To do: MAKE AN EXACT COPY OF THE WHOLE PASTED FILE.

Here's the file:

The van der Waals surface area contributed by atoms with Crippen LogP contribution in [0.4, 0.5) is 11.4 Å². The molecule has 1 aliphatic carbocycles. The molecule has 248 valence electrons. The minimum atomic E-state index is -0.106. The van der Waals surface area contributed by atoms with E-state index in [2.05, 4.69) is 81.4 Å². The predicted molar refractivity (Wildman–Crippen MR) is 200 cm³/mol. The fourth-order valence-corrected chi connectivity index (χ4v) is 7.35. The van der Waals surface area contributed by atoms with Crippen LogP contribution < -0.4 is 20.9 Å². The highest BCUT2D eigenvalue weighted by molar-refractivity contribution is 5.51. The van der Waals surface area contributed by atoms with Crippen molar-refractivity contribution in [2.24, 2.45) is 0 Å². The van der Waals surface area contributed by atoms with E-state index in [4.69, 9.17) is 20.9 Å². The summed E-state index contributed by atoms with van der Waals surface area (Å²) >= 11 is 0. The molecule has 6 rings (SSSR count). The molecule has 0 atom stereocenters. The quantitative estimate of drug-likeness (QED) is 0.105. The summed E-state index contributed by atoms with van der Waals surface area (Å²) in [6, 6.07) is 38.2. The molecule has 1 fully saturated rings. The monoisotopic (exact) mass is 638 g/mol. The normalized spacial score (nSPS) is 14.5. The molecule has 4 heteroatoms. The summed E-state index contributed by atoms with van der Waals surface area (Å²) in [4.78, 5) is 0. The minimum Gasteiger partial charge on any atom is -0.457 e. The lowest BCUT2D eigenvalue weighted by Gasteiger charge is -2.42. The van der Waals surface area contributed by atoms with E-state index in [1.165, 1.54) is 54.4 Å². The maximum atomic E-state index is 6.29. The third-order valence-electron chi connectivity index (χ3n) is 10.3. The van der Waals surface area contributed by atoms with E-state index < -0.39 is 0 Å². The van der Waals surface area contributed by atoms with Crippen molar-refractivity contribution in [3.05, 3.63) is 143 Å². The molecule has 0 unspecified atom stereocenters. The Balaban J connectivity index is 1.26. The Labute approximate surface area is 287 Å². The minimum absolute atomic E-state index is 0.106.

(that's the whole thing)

The van der Waals surface area contributed by atoms with Crippen LogP contribution in [0.4, 0.5) is 11.4 Å². The molecule has 1 aliphatic carbocycles. The molecule has 248 valence electrons. The minimum atomic E-state index is -0.106. The van der Waals surface area contributed by atoms with E-state index in [2.05, 4.69) is 81.4 Å². The predicted molar refractivity (Wildman–Crippen MR) is 200 cm³/mol. The fourth-order valence-corrected chi connectivity index (χ4v) is 7.35. The van der Waals surface area contributed by atoms with Crippen LogP contribution < -0.4 is 20.9 Å². The highest BCUT2D eigenvalue weighted by molar-refractivity contribution is 5.51. The van der Waals surface area contributed by atoms with Crippen molar-refractivity contribution in [2.24, 2.45) is 0 Å². The van der Waals surface area contributed by atoms with E-state index in [4.69, 9.17) is 20.9 Å². The summed E-state index contributed by atoms with van der Waals surface area (Å²) >= 11 is 0. The molecule has 6 rings (SSSR count). The molecule has 0 atom stereocenters. The quantitative estimate of drug-likeness (QED) is 0.105. The summed E-state index contributed by atoms with van der Waals surface area (Å²) in [6, 6.07) is 38.2. The molecule has 1 fully saturated rings. The monoisotopic (exact) mass is 638 g/mol. The normalized spacial score (nSPS) is 14.5. The molecule has 4 heteroatoms. The summed E-state index contributed by atoms with van der Waals surface area (Å²) in [4.78, 5) is 0. The minimum Gasteiger partial charge on any atom is -0.457 e. The lowest BCUT2D eigenvalue weighted by Gasteiger charge is -2.42. The van der Waals surface area contributed by atoms with E-state index in [1.165, 1.54) is 54.4 Å². The maximum atomic E-state index is 6.29. The third-order valence-electron chi connectivity index (χ3n) is 10.3. The van der Waals surface area contributed by atoms with E-state index < -0.39 is 0 Å². The van der Waals surface area contributed by atoms with Crippen molar-refractivity contribution in [3.05, 3.63) is 143 Å². The molecule has 0 unspecified atom stereocenters. The Balaban J connectivity index is 1.26. The Labute approximate surface area is 287 Å². The minimum absolute atomic E-state index is 0.106.